Interview with Chris Keene

Now for part 4 in a possible series of 70 blog chats with the people who’ll be coming to “Mash Oop North!” This time, it’s the turn of Chris Keene from the University of Sussex 🙂

Chris at Mashed Library UK 2008

Chris, can you tell us a little bit about your job at the University of Sussex?

Sure. My official job title is ‘Technical Development Manager’, which summed up in three words is ‘e-resources and web’.

In more than three words: I run our SFX and metalib servers, look after the website, help embed technical innovation within the Library, including web2.0 stuff, run the institutional repository and generally promote Open Access to any one who will listen. I’m interested in Search & Discovery and Open Access. I avoid users and books. 🙂

What’s new and cool at your library?

We launched Aquabrowser in January (we call it the beta catalogue to avoid confusion with ‘normal’ catalogue). This has gone down well and we’ve received good feedback.

We’ve also recently launch a Twitter account and Facebook page. The twitter account in particular seems to have gone down well. In fact the replies/mentions we’ve had highlights there are people out there who are quite technical who are doing interesting stuff with our resources. I also created a simple iGoogle widget at the same time.

There’s a lot of interest in “Next Generation Catalogues” (NGCs) at the moment — could you tell us a bit more about Aquabrowser?

I wasn’t personally responsible for setting this up (A colleague of mine, Tim Graves, manages the LMS), but have been involved in how we can extend and develop it’s interface, and perhaps integrate it with the Electronic Library.

I think it’s great, and our users seem to agree. There are areas I would like to see improved, such as cool URLs and better integration with things like Endnote or Zotero. Aquabrowser has various add-ons though it can be a bit of challenge finding out what’s available (and what comes at a price!)

I think all next generation catalogues which are separate from the LMS struggle with being a seamless service, as soon as a user clicks on a ‘my account’ or reserve link they are taken to another website (i.e. the old catalogue). Once there, the ‘My Account’ webpages of Library Systems are not designed to then take the user back to the separate catalogue again, it was just not something they have had to cater for.

This whole area is changing rapidly, and I think it will be a different situation in a year or two. As a pathetic plug for my own blog you can see some ramblings here.

Can you remember where and when you first used a web browser?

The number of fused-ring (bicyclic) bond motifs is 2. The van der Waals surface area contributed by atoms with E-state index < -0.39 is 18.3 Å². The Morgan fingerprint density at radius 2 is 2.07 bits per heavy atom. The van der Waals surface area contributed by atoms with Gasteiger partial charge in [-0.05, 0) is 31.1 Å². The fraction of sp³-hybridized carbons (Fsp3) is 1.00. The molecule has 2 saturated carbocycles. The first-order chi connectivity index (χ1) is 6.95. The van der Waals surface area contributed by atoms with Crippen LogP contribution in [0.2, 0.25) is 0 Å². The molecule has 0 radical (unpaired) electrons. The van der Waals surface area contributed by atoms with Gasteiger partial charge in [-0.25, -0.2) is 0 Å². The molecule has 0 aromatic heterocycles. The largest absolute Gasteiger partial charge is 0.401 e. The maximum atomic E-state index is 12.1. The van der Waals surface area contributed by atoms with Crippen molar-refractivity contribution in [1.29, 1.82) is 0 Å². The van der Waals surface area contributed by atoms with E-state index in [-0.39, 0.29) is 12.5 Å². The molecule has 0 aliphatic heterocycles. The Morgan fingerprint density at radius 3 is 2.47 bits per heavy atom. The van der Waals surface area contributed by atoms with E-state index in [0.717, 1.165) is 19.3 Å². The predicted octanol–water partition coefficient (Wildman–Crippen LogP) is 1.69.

Yes, in the Library at Northampton School for Boys. Netscape 1 around 1995.

Arriving at University in October 1996, with the worlds slowest internet connection (using something called SLIP), I basically consumed every page I could load. My twitter bio says “mission: read internet (again)”.

Do you think libraries and librarians should adopt a cautious approach to new technologies, or should they be rolling up their sleeves and embracing it fully?

I think the public sector as a whole has been guilty of trying to find reasons not to do new things. We have to try new things, and sometimes we will fail. And sometimes they will blow up in our face. It’s a question of how we deal with, and learn from, that.

There’s a chap at Huddersfield, I forget his name, who added various in house enhancements to the library catalogue. The world didn’t end. Users didn’t boycott (as far as I’m aware) because of these new fangled features.

Mind, it’s easy for me to say this when I sit in a back office. Though having to listen to grumbling academics who don’t like change is not an excuse to not do things.

Are you currently using any mash-ups at Sussex?

Good question…. No I don’t think so.

Though I did set up a account a while back

Not really a mashup but looks pretty 🙂

Have you got a favourite mash-up?

A couple I like:

Live train times Google map mashup. I like the fact the little red dots move along as you watch it (pathetic isn’t it)

The other one I like is this:

It’s just some guys website, where he has bought old UK maps and scanned them in and mashed them up with the Google Maps. I think things like this are so useful, it’s a good example of one person spending there spare time and money on something which everyone can make use of. How the web should be!

Got a favourite beverage?

Harveys of Lewes Best & Old Bitters (web site).

Chris blogs at and is @chriskeene on Twitter.


~ by Dave Pattern on 12/June/2009.

%d bloggers like this: